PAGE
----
In a rare rebuke, Oklahoma regulators fined CVS Pharmacy $125,000 in 2020 after an investigation focusing on four different CVS pharmacy locations in the state. The fine cited pharmacy errors and inadequate staffing of these locations. This fine is a pittance for CVS, the 5th largest company in the U.S., which paid its CEO a combined total of over $36 million in 2019, to give you some perspective.
This story is one of many like it across the U.S. as pharmacists and pharmacy technicians have attempted to raise awareness of understaffing at major pharmacy chains and how it could be putting citizens at risk.
An audit process was undertaken, and board compliance officers showed up unannounced at one CVS pharmacy to observe. At this particular location, it was a chaotic scene of phones ringing, lines of customers waiting to talk to pharmacists or be administered flu shots, and a lack of staff to competently complete all the tasks needed. One investigator approached the pharmacist in the middle of the chaos, and they admitted that they had insufficient staff in place due to turnover, which they weren’t able to keep up with. The environment, just from observation, seemed to invite error.
Pharmacists who were interviewed admitted the combination of high expectations to meet company metrics and lack of adequate staff had them stressed out and concerned for the public’s safety. An audit revealed that as many as 22 percent of the 305 prescriptions filled had errors. Not all were errors that could cause harm to the patient, but certainly, it was evidence of a broader and very concerning problem.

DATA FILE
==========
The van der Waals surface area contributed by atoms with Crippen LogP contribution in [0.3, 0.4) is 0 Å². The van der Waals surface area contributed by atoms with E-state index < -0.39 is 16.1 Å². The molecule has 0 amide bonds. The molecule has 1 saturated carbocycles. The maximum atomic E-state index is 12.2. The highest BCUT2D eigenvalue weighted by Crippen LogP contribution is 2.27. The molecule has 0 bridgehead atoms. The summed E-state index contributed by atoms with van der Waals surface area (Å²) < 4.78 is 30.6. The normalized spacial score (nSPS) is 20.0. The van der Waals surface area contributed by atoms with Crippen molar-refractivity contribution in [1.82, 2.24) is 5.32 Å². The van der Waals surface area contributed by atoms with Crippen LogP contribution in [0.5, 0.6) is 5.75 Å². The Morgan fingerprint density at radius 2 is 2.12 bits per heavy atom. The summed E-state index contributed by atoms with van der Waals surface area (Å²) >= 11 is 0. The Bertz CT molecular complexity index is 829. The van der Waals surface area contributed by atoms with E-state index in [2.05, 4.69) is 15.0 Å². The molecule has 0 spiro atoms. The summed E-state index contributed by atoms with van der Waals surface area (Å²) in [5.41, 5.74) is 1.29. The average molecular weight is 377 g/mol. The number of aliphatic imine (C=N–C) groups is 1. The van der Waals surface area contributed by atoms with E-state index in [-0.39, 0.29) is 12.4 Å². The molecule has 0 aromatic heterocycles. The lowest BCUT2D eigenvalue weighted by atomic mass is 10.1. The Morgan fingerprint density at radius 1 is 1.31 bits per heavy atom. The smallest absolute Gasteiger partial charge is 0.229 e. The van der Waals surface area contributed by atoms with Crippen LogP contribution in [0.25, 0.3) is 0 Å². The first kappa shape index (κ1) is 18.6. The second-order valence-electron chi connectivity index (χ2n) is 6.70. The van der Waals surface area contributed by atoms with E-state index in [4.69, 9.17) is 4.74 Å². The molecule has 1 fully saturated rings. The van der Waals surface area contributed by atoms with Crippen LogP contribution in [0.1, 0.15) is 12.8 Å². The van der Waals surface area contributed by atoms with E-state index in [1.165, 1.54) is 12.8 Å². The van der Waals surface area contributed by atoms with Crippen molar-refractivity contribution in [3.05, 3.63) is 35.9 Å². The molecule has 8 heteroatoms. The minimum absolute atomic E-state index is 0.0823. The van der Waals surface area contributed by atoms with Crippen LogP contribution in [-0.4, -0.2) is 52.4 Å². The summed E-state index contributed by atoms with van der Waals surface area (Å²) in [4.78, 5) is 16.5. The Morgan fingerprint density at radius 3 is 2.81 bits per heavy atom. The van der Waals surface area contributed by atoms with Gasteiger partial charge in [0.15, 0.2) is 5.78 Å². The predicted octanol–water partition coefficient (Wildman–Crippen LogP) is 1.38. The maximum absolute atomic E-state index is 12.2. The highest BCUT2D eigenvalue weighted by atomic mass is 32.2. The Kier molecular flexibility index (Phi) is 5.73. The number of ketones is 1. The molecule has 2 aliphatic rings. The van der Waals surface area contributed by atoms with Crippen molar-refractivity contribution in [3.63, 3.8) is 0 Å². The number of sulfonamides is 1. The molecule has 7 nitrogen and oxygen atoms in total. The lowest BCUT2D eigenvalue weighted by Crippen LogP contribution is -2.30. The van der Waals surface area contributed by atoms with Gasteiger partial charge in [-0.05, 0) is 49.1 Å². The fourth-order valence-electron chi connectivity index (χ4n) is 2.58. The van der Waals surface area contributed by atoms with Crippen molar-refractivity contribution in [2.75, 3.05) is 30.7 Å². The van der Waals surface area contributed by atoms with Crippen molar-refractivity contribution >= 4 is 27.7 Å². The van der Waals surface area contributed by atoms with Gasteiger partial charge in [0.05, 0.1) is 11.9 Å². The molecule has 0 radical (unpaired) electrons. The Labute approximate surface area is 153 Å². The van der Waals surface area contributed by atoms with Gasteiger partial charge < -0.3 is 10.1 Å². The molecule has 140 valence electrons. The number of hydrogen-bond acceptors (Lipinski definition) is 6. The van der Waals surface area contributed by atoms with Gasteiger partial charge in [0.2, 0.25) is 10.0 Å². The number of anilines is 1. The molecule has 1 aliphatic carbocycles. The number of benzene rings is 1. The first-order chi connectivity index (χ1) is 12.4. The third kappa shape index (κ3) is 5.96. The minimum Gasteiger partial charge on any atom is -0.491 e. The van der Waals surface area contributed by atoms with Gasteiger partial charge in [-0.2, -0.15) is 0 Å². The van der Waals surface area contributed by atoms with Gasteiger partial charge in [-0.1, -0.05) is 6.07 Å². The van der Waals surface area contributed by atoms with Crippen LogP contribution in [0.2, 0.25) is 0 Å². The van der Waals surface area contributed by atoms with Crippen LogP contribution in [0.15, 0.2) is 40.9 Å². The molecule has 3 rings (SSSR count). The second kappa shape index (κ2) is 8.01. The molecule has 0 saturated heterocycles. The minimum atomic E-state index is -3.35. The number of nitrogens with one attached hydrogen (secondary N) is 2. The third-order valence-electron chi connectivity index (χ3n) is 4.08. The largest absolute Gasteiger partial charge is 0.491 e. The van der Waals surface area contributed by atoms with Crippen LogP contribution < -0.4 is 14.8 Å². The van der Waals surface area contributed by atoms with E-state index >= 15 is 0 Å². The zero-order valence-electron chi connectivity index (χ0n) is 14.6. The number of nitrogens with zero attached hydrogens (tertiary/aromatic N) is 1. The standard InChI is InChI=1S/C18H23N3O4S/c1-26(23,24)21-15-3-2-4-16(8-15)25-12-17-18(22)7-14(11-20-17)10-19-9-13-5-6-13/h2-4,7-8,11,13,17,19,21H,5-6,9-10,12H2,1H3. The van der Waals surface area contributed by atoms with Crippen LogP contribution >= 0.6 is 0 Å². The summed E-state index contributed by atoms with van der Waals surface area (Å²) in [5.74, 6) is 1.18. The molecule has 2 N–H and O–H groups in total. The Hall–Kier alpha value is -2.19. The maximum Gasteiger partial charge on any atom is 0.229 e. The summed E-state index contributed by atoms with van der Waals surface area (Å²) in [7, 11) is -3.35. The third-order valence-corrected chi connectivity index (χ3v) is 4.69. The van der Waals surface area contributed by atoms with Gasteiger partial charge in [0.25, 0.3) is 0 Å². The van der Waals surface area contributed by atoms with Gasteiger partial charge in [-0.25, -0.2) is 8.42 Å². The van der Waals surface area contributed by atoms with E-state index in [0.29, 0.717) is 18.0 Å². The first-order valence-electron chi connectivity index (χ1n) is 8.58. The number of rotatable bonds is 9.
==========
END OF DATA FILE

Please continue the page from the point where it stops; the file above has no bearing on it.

The New York Times has reported that pharmacists across the country have complained to their state boards about their inability to keep up with the many tasks required of them. Most of the pharmacists work for the larger pharmacies of Walgreens and CVS. One example was of a technician needing to check over 190 prescriptions in just a six-hour period!
One CVS pharmacist shared with compliance officers that no overlapping of staff is allowed at the shift time change. He explained that to not leave pharmacists with an untenable situation at the shifts’ changing, pharmacists end up working unpaid for as much as 30 hours per week! They say they have no control over the staffing schedule and frequently have inadequate staff.
After the audit, the compliance board made numerous recommendations which included changes to how staffing needs were determined and additional training for technicians.
But the fact remains, buyers should beware when filling a prescription at one of these “big box” pharmacies. Ask questions. Get the counseling offered. Double-check that you are receiving the medication prescribed.
And if a provider in Texas has harmed you, look to the board-certified attorneys at Kennedy Law Firm who offer a free consultation on your case. Our office is always available for you at 713-425-6445.